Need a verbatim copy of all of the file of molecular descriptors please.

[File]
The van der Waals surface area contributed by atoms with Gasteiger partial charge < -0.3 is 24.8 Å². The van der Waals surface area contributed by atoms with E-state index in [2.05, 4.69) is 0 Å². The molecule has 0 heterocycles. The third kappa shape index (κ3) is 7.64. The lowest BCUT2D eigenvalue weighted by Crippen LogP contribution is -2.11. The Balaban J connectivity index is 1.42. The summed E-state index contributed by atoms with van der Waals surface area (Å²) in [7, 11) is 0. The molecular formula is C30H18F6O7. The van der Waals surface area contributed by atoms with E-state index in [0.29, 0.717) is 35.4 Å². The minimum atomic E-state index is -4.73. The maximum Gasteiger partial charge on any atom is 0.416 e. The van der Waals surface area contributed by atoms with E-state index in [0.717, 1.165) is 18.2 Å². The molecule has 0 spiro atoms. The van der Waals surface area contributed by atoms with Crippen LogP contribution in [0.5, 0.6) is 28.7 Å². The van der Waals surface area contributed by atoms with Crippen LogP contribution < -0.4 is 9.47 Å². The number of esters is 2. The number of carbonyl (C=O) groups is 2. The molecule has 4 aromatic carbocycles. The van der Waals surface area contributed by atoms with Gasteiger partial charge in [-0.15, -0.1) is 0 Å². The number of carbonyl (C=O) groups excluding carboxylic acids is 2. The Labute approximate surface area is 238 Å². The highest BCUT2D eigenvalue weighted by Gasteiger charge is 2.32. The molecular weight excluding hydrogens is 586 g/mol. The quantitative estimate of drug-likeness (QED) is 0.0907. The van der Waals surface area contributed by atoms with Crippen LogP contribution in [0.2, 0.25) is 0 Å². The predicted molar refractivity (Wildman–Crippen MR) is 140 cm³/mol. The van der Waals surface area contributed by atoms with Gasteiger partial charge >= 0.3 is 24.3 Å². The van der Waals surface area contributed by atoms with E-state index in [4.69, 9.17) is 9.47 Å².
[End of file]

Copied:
The van der Waals surface area contributed by atoms with Gasteiger partial charge < -0.3 is 24.8 Å². The van der Waals surface area contributed by atoms with E-state index in [2.05, 4.69) is 0 Å². The molecule has 0 heterocycles. The third kappa shape index (κ3) is 7.64. The lowest BCUT2D eigenvalue weighted by Crippen LogP contribution is -2.11. The Balaban J connectivity index is 1.42. The summed E-state index contributed by atoms with van der Waals surface area (Å²) in [7, 11) is 0. The molecular formula is C30H18F6O7. The van der Waals surface area contributed by atoms with E-state index in [0.29, 0.717) is 35.4 Å². The minimum atomic E-state index is -4.73. The maximum Gasteiger partial charge on any atom is 0.416 e. The van der Waals surface area contributed by atoms with E-state index in [0.717, 1.165) is 18.2 Å². The molecule has 0 spiro atoms. The van der Waals surface area contributed by atoms with Crippen LogP contribution in [0.5, 0.6) is 28.7 Å². The van der Waals surface area contributed by atoms with Crippen LogP contribution < -0.4 is 9.47 Å². The number of esters is 2. The number of carbonyl (C=O) groups is 2. The molecule has 4 aromatic carbocycles. The van der Waals surface area contributed by atoms with Gasteiger partial charge in [-0.15, -0.1) is 0 Å². The number of carbonyl (C=O) groups excluding carboxylic acids is 2. The Labute approximate surface area is 238 Å². The highest BCUT2D eigenvalue weighted by Gasteiger charge is 2.32. The molecular weight excluding hydrogens is 586 g/mol. The quantitative estimate of drug-likeness (QED) is 0.0907. The van der Waals surface area contributed by atoms with Crippen LogP contribution in [0.2, 0.25) is 0 Å². The predicted molar refractivity (Wildman–Crippen MR) is 140 cm³/mol. The van der Waals surface area contributed by atoms with Gasteiger partial charge >= 0.3 is 24.3 Å². The van der Waals surface area contributed by atoms with E-state index in [4.69, 9.17) is 9.47 Å².